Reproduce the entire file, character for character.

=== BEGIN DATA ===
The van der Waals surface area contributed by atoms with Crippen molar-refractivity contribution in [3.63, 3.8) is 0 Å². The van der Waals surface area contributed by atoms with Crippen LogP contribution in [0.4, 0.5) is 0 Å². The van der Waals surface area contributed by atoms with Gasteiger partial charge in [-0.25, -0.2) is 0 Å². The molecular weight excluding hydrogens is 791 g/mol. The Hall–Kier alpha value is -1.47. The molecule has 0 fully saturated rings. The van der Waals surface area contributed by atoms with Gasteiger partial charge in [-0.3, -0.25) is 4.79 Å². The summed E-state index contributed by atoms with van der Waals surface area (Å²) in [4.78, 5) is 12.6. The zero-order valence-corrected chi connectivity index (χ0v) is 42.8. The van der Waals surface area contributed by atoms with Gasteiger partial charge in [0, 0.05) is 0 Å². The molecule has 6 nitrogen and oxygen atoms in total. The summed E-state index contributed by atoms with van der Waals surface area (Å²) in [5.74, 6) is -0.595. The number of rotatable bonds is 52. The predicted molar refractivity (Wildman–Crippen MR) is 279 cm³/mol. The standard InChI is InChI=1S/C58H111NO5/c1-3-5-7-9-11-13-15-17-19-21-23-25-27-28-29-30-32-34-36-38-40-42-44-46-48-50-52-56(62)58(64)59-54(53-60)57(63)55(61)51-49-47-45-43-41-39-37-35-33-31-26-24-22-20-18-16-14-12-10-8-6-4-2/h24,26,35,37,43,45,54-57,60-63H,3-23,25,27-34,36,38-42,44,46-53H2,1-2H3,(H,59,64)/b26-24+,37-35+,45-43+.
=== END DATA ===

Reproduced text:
The van der Waals surface area contributed by atoms with Crippen molar-refractivity contribution in [3.63, 3.8) is 0 Å². The van der Waals surface area contributed by atoms with Crippen LogP contribution in [0.4, 0.5) is 0 Å². The van der Waals surface area contributed by atoms with Gasteiger partial charge in [-0.25, -0.2) is 0 Å². The molecular weight excluding hydrogens is 791 g/mol. The Hall–Kier alpha value is -1.47. The molecule has 0 fully saturated rings. The van der Waals surface area contributed by atoms with Gasteiger partial charge in [-0.3, -0.25) is 4.79 Å². The summed E-state index contributed by atoms with van der Waals surface area (Å²) in [4.78, 5) is 12.6. The zero-order valence-corrected chi connectivity index (χ0v) is 42.8. The van der Waals surface area contributed by atoms with Gasteiger partial charge in [0, 0.05) is 0 Å². The molecule has 6 nitrogen and oxygen atoms in total. The summed E-state index contributed by atoms with van der Waals surface area (Å²) in [5.74, 6) is -0.595. The number of rotatable bonds is 52. The predicted molar refractivity (Wildman–Crippen MR) is 279 cm³/mol. The standard InChI is InChI=1S/C58H111NO5/c1-3-5-7-9-11-13-15-17-19-21-23-25-27-28-29-30-32-34-36-38-40-42-44-46-48-50-52-56(62)58(64)59-54(53-60)57(63)55(61)51-49-47-45-43-41-39-37-35-33-31-26-24-22-20-18-16-14-12-10-8-6-4-2/h24,26,35,37,43,45,54-57,60-63H,3-23,25,27-34,36,38-42,44,46-53H2,1-2H3,(H,59,64)/b26-24+,37-35+,45-43+.